My Humble Thoughts On a Classic

DraculaDracula by Bram Stoker

My rating: 3 of 5 stars

I must admit, this one was not even on my list of books to read. The only reason I ended up reading the classic tale of the infamous vampire, was because I completed my previous book while on holiday and neglected to carry a new one. And since this one was already downloaded on the kindle (free of cost apparently) I decided to give it a go.

There have been film, television, stage and even comic book adaptations of the original tale by Stoker. So there is nothing about the story that I can tell that we don’t already know. Dracula is perhaps the most popular character from the horror genre and perhaps the most iconic vampire (yes even more than Edward Cullen!) to have captured the imagination and frighten the souls for over two centuries.

What struck me the most about the story was the manner in which it is told. The entire narrative progresses through journal entries, letters and telegrams. At no point does the author step in as the voice of God to keep the pace moving. Not only did this means of story telling give readers a better understanding of the characters but also gave us the chance to view the situation from their perspective. I know that many novels have stories told through the perspective of the characters, but here it felt natural since we weren’t privy to someone’s inner thoughts or some abstract means of psychological journey. Instead we read it as someone’s own penned notes and thoughts. Almost as if we were reading a friend’s personal diary.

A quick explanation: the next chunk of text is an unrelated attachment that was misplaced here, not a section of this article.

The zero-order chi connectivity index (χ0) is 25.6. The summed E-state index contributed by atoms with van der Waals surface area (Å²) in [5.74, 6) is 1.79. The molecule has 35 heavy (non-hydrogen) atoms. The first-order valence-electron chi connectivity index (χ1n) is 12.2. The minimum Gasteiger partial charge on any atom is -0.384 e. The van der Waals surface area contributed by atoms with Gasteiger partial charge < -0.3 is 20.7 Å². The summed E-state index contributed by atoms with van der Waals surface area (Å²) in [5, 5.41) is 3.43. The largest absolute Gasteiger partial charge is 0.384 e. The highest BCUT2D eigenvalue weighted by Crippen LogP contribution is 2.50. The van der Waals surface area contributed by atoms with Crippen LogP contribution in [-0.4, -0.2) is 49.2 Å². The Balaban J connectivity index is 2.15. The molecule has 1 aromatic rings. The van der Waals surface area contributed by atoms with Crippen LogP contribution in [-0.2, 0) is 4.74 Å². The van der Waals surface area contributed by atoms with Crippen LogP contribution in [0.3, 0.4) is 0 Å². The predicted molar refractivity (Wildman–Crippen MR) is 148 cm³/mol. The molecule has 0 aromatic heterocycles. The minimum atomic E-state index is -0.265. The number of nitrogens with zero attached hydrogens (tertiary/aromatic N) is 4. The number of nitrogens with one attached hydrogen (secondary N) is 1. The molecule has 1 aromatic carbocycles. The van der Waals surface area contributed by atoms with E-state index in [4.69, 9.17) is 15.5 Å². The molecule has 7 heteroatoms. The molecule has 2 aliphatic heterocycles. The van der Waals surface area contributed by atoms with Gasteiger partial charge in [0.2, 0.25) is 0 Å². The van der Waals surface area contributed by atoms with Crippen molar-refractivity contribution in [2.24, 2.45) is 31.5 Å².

I have to admit that the rating is a reflection of my feelings regarding the climax of the lore. The way in which the titular character meets his end was rather lack lustre. But perhaps for its time it did provide a rather edgy conclusion.

On the horror scale it isn’t as scary as I thought it would be, and that’s actually a good thing since I am not a fan of the horror genre. Although there are moments when the journal entries did get a tad spooky for me to continue at night, forcing me to pause and resume the following morning.

Despite my rating, I would highly encourage readers (preferably the younger ones) to grab this classic and have a read. If not for the story then for at least the manner in which it is told. It would be wonderful to see how many readers take a hint from the author and begin penning their own journals. Who knows? Perhaps their entries might find their way into a future classic!

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